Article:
Perhaps the act of murder could be seen as a success to Brutus, since he did do so for the greater good and not for personal passion, leading to him thinking that what he did was right because it was not for himself and was what a Stoic would do. However, he did not understand that a true Stoic will not attempt to change anything since he will accept everything in nature’s course. Thus, by analyzing the pursuit of Stoicism of Brutus to determine the reasons for his downfall, we can decipher whether the failure of Brutus was his own fault. Brutus’ downfall was his own doing because his actions solely depended on how much they satisfied his desires.
Caesar’s last words speak, “Et tu, Bruté?—Then fall, Caesar) Shakespeare (III.i.85). Seeing the person betrayal from Brutus stabbing him last, Caesar is distressed by the fact that even one of his closest friends tried to kill him. Although Brutus loves Caesar and is a close friend of his, he decides that Rome is more important and that Caesar is unsuitable to be a king. If Brutus cared about his personal loyalty more, he would have told Caesar that the conspirators were trying to kill him or at least he would not have killed him. However, that is not the case, and it is obvious that Brutus’s heart and concerns go to his beloved city, Rome.
This shows that he weeps about not getting what he wants, because they are getting the glory. He hates the Trojans for the fact that they do a better job than he does at defeating people. Turnus does not show that he cares for his troops and that is something that Aeneas does. While they are in a meeting discussing the Trojans and Turnus and one of Turnus’ men stands up, Drances, and he says to him: “Turnus surrender to king and country their due rights! Why keep flinging your wretched people into naked peril?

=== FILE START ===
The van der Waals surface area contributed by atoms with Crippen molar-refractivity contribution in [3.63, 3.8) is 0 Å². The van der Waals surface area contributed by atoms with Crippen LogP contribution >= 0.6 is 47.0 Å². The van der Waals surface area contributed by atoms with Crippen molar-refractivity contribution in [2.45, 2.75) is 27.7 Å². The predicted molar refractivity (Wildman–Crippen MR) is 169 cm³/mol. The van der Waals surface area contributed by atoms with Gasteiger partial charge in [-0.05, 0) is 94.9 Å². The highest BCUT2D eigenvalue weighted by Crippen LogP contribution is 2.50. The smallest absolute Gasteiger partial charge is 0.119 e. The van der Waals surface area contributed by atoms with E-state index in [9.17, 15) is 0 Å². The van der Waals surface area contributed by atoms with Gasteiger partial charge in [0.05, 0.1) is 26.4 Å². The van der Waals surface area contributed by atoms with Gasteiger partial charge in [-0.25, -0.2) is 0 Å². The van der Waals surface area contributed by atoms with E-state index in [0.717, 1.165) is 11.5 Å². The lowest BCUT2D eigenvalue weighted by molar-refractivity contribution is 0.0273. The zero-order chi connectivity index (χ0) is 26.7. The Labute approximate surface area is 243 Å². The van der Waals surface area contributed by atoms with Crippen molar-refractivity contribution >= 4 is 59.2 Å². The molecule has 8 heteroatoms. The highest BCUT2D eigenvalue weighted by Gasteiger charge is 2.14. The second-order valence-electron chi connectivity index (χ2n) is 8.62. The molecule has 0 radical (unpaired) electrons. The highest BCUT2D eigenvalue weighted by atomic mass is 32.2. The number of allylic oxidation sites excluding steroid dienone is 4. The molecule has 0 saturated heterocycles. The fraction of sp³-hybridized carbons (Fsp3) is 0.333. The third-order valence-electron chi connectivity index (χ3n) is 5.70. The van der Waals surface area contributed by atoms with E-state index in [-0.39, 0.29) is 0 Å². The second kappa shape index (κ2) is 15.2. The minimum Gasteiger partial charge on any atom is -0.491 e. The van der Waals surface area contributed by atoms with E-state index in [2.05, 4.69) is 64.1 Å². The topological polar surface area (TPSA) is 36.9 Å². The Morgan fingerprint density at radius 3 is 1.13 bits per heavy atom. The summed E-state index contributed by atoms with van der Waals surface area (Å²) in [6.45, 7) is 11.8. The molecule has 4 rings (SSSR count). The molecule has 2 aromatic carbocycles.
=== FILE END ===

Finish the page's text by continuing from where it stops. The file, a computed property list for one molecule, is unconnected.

” This quote shows that Brutus is considering betraying his best friend. Then later in act two Brutus says “The only way is to kill Caesar. I have no personal reason to strike at him—only the best interest of the people. ”(2.1.10) which shows that he has given in and is agreeing to kill Caesar for Rome.
man who had decided that he knew what was best for Rome. Brutus claimed that he was killing Caesar for the good of Rome. He was worried that Caesar would become a tyrannical ruler, and ruin Rome. However, he had very little proof that Caesar would actually become a tyrant. Caesar had always cared a lot for the Roman public, even naming all Romans benefactors in his will.
There are many reasons why brutus should not join the conspiracy. The main reasons are, Brutus could be a more terrifying leader there ever was, they might be killing one of the best leaders they could of had, what happens if there plan does not work, and the people of Rome are going to be mad. The reason that the conspiracy doesn't want Caesar to be king because they think he will be a terrible leader and they are jealous. Brutus should be happy that one of his friends is going to be king but instead he is jealous.
Although Octavian had absolute power and was considered popular by the people, he would at all costs avoid being called a monarch. This could be due to him knowing about how Julius Caesar was murdered for being considered a tyrant and accepting such titles. Suetonius reveals, “… ‘O Just and generous Lord!’ , whereupon the entire audience rose to their feet and applauded, as if the phrase referred to Augustus. An angry look and a peremptory gesture soon quelled this gross flattery.”